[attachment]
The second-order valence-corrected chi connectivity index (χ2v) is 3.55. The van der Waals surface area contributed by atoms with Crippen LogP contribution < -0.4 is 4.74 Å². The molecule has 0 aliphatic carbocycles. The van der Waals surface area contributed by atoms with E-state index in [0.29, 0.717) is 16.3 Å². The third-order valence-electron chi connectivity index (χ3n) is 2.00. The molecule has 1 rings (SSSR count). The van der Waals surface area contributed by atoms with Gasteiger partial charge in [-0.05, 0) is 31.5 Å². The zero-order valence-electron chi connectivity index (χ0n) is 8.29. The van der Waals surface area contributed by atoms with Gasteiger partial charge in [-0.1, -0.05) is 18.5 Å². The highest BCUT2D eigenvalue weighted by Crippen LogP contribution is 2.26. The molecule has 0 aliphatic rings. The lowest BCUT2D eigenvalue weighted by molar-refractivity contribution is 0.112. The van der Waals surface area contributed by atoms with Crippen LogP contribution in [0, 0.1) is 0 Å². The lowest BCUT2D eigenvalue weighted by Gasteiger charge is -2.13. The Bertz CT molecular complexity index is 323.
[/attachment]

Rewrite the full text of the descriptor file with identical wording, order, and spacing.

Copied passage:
The second-order valence-corrected chi connectivity index (χ2v) is 3.55. The van der Waals surface area contributed by atoms with Crippen LogP contribution < -0.4 is 4.74 Å². The molecule has 0 aliphatic carbocycles. The van der Waals surface area contributed by atoms with E-state index in [0.29, 0.717) is 16.3 Å². The third-order valence-electron chi connectivity index (χ3n) is 2.00. The molecule has 1 rings (SSSR count). The van der Waals surface area contributed by atoms with Gasteiger partial charge in [-0.05, 0) is 31.5 Å². The zero-order valence-electron chi connectivity index (χ0n) is 8.29. The van der Waals surface area contributed by atoms with Gasteiger partial charge in [-0.1, -0.05) is 18.5 Å². The highest BCUT2D eigenvalue weighted by Crippen LogP contribution is 2.26. The molecule has 0 aliphatic rings. The lowest BCUT2D eigenvalue weighted by molar-refractivity contribution is 0.112. The van der Waals surface area contributed by atoms with Crippen LogP contribution in [0, 0.1) is 0 Å². The lowest BCUT2D eigenvalue weighted by Gasteiger charge is -2.13. The Bertz CT molecular complexity index is 323.